The Day in the Life of a Refugee experience was definitely memorable and eye-opening. I am strangely comforted that my experience working in poverty alleviation has not made me callous to the needs of others, no matter how disturbing or painful they may be.

It is easy to think that I am already doing my part and doing enough but the truth is, there is still so much to be done. And it is also easy to think that the problems of the world are too big and there is nothing we can do, when in fact, every single thing we actually do, matters.

To learn more about the program and how you can help, visit http://www.refugee-run.org/. And of course, closer to home, you can explore how you can contribute to different organizations that are creating solutions to various social problems such as hunger, homelessness, lack of quality education, and poverty, among many others.

Question 3: Who will be changing the world? And how can we create bigger impact together?

Answer 3:

Many people I have met in Davos are already changing the world and I know that more people will. For one, a of lot partnerships between social entrepreneurs (the community I am part of!) and key decision-makers are already in discussion, and I’m excited for the future because of these collaborations. When powerful decision-makers come together, big things can happen. But when powerful decision-makers come together with leaders who represent the powerless, good things can begin.

But this is just a small part of the big change that has to happen.

World-changing is not exclusive to the big decision-makers because if you really think about it, we are all decision-makers. The small or big decisions we make may seem inconsequential, but when we think through consequence number 100+ of our decisions, we’ll realise that they go a long way. World-changing is everyone’s business because… well, everyone lives in the world and we are all stewards of this only home we have so far.

It may sound like the biggest cliche ever, but it is still true that making the world a better place starts and continues with each one of us. And if we consolidate and coordinate our efforts even in small communities, the impact we can create will be far more than what we can do alone.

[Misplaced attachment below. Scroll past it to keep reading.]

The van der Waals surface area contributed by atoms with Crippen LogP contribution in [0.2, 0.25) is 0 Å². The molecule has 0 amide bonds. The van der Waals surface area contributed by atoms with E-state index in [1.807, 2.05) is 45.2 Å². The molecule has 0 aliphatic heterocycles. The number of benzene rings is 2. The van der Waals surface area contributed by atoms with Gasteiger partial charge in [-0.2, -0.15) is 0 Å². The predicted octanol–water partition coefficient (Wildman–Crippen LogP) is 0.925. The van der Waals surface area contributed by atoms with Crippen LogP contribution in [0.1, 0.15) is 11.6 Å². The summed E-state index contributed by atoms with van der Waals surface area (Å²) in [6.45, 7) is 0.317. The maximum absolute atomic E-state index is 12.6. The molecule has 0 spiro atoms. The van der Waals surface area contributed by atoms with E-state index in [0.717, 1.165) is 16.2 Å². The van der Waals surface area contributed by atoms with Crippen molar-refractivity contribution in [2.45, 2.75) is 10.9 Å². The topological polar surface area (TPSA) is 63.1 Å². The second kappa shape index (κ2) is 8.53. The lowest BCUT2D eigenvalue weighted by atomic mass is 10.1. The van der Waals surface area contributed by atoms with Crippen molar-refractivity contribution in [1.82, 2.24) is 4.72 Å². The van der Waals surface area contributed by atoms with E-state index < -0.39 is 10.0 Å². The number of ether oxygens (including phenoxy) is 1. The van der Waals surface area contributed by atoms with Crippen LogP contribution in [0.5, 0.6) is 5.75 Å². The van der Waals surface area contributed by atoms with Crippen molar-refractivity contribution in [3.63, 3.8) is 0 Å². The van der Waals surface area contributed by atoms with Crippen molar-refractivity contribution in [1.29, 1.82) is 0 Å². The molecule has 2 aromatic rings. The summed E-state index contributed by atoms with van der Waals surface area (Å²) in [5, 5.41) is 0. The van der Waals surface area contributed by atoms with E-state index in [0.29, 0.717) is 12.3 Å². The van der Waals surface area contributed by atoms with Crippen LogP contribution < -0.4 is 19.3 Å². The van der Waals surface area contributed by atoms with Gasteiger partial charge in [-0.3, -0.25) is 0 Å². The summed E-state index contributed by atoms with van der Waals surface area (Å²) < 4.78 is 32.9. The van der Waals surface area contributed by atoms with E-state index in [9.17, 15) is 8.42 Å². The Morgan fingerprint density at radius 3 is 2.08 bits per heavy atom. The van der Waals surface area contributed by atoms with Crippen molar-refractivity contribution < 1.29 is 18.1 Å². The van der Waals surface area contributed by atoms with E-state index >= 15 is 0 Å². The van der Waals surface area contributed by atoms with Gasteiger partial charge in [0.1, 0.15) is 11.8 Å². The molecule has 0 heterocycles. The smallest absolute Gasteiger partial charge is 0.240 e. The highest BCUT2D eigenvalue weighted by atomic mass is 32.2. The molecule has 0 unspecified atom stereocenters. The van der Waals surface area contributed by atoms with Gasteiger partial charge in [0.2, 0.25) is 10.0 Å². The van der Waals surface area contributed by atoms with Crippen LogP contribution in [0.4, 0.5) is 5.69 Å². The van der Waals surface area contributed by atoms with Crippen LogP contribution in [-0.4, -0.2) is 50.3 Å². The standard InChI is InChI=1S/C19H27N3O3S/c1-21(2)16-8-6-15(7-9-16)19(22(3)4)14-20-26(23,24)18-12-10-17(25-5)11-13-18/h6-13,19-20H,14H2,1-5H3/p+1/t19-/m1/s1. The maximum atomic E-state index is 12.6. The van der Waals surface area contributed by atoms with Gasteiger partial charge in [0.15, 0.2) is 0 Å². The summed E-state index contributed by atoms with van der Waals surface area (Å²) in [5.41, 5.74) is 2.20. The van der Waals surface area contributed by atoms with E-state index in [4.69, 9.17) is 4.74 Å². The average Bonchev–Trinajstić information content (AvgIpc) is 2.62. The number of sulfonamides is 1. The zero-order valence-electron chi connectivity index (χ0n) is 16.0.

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Schwab Social Entrepreneurs!

And speaking of creating bigger impact together…  

As always, we are working triple time to build R2R as a global brand that artisans can rely on as a viable and sustainable partner to help improve their lives. We have been doing this for 10 years and through all the challenges and little wins, you, our advocates, have been with us. You cheered us on, supported us, gave us valuable feedback, granted us second chances (and more), and created positive impact with us all these years. And we know that like us, you are in this for the long-haul.

Because we are in this together, we are sharing with you some of the things we are working on to create more positive impact. And if you have any ideas or partnership possibilities you could direct our way, we would be most joyful and grateful!

Here are a few of the partnerships and possibilities we are searching for:

  • International distribution through retailers (could be boutiques, chains of boutiques, etc.) in key countries around the world – while we probably won’t be able to supply all immediately, it would be great to get connected to markets for our current as well as future capacity and communities!
  • Partnerships with corporations that can include us and our artisans in their supply chains! We have done one-off partnerships with brands we love (like corporate gifts, etc.), but if ever there are chances to partner with companies for the long-term too, that would be awesome!
  • Partnerships with global brands and designers who can collaborate with us to create amazing products and put a spotlight on what our artisans can do
  • Partnerships with social enterprises and artisan-supportive brands from all over the Philippines and Asia to join our platform www.thingsthatmatter.ph, which is a joyful marketplace that creates positive impact and inspires an intentional lifestyle.

Ideas? Connections? Exciting possibilities? We are so excited to hear from you! Send me a note: reese.fernandez@rags2riches.ph.

 

Reese Fernandez-Ruiz

Schwab Social Entrepreneur 2013

Young Global Leader 2012

World Economic Forum